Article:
damage or wilting.
plants, whether purchased or grown at home, should be carefully
transplanted when set outdoors. Plant after all danger of frost
is past and when the soil temperature has reached at least 60 degrees
F. Avoid excessive root and soil disruption around the transplant.
Plant the young transplants at the same depth they were growing
in the containers. Water thoroughly after transplanting to avoid
excessive wilting. A soil ridge around the plant will help hold
water in the vicinity of the plant. Young plants may need protection
for a few days following transplanting during hot, windy weather.
Plant on a cloudy day if possible. Plants can be spaced about 12
inches apart in the garden.
do best in full sun, although they will tolerate several hours of
light shade a day. Two pounds of 5-10-5 fertilizer or one pound
of 10-10-10 dry fertilizer per 100 square feet can be incorporated
into the soil at planting. A half rate application can be spread
around the plants in July if needed. Too much fertilizer can cause
excessive vegetative growth and sparse flowers. In high pH soils
(alkaline soils) additional iron or iron sulfate may be beneficial
to reduce chlorosis (yellowing) of the foliage.
to a depth of six to eight inches when the soil becomes dry. The
frequency of watering will depend on the type of soil, weather conditions
and the amount of mulch. A mulch will not only reduce soil water
evaporation but will also reduce splashing of water onto the lower
leaves, moderate soil temperatures and reduce weed competition.
Do not allow the soil around the plants to remain excessively wet
for several days, as this can lead to stunted, chlorotic growth
or disease. Remove weeds from the plantings that compete with the
petunias for moisture, nutrients and light.
the plants can be used to increase the number of flowering stems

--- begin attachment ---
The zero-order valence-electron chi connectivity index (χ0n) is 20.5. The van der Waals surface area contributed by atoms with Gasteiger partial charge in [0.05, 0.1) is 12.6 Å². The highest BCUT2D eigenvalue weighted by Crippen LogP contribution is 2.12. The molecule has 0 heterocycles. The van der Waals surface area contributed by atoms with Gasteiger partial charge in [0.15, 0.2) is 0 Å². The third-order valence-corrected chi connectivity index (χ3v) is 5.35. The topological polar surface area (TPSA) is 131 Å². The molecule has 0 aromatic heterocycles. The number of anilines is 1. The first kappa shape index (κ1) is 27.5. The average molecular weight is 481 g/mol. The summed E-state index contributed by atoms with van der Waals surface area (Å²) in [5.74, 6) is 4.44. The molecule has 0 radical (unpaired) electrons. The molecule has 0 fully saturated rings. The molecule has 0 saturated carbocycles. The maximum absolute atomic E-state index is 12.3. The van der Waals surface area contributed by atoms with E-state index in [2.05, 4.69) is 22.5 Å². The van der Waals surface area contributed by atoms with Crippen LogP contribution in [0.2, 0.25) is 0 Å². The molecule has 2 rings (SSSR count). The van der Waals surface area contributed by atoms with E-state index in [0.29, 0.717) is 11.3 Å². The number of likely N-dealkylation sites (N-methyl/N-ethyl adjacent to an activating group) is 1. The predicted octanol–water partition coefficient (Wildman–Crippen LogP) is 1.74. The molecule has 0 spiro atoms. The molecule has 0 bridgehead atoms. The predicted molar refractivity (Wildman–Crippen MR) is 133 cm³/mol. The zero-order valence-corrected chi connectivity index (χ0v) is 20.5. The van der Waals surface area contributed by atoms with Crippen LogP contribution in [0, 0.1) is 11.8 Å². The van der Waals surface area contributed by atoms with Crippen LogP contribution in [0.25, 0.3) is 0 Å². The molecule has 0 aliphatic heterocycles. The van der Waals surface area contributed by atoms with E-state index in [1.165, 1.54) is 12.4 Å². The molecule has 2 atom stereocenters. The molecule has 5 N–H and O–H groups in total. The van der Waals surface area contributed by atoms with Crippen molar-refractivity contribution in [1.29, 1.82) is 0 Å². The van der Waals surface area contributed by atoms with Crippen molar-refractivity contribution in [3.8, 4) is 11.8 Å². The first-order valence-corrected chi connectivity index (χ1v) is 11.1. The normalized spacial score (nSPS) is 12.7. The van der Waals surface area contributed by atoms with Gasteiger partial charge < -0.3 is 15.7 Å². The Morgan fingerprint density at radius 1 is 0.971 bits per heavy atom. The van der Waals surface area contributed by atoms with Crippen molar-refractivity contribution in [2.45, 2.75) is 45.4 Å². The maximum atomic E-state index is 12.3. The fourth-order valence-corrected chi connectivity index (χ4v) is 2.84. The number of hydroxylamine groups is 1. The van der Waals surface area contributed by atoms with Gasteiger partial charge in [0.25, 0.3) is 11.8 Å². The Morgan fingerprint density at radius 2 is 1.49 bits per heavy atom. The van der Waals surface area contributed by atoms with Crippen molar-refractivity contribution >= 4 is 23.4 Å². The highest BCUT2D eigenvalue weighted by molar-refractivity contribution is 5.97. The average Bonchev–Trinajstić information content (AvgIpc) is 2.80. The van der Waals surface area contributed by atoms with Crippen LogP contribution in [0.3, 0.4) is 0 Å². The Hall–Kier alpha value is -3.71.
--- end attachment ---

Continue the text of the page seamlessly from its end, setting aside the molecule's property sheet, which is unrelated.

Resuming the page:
and discourage excessive vegetative growth. Remove old flowers (dead
heads) when they start to fade to encourage repeat blooming.
Petunias are relatively free of disease and insect pests. Damping-off
can be a serious disease problem, however, rotting the seeds during
germination or killing the seedlings after emergence. Good sanitation
practices and maintenance of proper moisture and temperature levels
can minimize damping-off disease.
Petunias with virus diseases can have foliage that is stunted and
deformed, often with light-green streaks, and discolored and deformed
flowers. The best control is to remove and destroy diseased plants
and keep aphids and other insects which transmit the virus under
control. Alternaria blight, crown rot, fusarium wilt, botrytis and
fasciation are other diseases of petunias. Insects are generally
not a problem on petunias. However, isolated cases of aphid
and cutworm infestations do occur. Remember
that healthy, vigorous plants are less susceptible to pest damage
than unhealthy plants.
foliage on petunias may also be caused by nitrogen or iron deficiency
within the plant. Both can be corrected with the proper supplemental
from Dale T. Lindgren, Nebraska Extension, 2000